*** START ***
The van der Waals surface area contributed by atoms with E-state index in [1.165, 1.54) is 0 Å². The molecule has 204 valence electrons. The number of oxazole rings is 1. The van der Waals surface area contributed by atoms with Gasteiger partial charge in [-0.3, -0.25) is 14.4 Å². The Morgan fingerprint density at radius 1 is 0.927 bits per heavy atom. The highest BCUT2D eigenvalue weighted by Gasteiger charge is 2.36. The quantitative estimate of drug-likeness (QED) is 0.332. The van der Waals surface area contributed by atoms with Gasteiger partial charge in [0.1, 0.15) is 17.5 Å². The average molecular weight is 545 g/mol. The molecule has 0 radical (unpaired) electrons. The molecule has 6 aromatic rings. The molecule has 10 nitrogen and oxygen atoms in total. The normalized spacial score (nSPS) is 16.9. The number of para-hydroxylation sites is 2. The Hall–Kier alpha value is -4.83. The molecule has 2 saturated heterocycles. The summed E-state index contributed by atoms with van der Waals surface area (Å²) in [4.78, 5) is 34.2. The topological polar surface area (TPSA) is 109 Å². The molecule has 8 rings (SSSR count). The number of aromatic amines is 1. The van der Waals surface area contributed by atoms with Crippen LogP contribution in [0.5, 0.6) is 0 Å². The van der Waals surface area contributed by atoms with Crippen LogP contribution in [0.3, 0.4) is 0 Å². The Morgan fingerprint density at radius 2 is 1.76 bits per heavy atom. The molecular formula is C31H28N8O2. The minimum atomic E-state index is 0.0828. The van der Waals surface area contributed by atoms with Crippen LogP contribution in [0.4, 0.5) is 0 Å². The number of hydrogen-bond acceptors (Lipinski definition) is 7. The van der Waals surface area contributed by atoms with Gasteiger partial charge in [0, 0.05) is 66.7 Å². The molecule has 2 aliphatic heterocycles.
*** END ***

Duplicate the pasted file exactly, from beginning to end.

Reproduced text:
The van der Waals surface area contributed by atoms with E-state index in [1.165, 1.54) is 0 Å². The molecule has 204 valence electrons. The number of oxazole rings is 1. The van der Waals surface area contributed by atoms with Gasteiger partial charge in [-0.3, -0.25) is 14.4 Å². The Morgan fingerprint density at radius 1 is 0.927 bits per heavy atom. The highest BCUT2D eigenvalue weighted by Gasteiger charge is 2.36. The quantitative estimate of drug-likeness (QED) is 0.332. The van der Waals surface area contributed by atoms with Gasteiger partial charge in [0.1, 0.15) is 17.5 Å². The average molecular weight is 545 g/mol. The molecule has 0 radical (unpaired) electrons. The molecule has 6 aromatic rings. The molecule has 10 nitrogen and oxygen atoms in total. The normalized spacial score (nSPS) is 16.9. The number of para-hydroxylation sites is 2. The Hall–Kier alpha value is -4.83. The molecule has 2 saturated heterocycles. The summed E-state index contributed by atoms with van der Waals surface area (Å²) in [4.78, 5) is 34.2. The topological polar surface area (TPSA) is 109 Å². The molecule has 8 rings (SSSR count). The number of aromatic amines is 1. The van der Waals surface area contributed by atoms with Crippen LogP contribution in [0.5, 0.6) is 0 Å². The van der Waals surface area contributed by atoms with Crippen LogP contribution in [0.3, 0.4) is 0 Å². The Morgan fingerprint density at radius 2 is 1.76 bits per heavy atom. The molecular formula is C31H28N8O2. The minimum atomic E-state index is 0.0828. The van der Waals surface area contributed by atoms with Crippen LogP contribution in [0.4, 0.5) is 0 Å². The number of hydrogen-bond acceptors (Lipinski definition) is 7. The van der Waals surface area contributed by atoms with Gasteiger partial charge in [0, 0.05) is 66.7 Å². The molecule has 2 aliphatic heterocycles.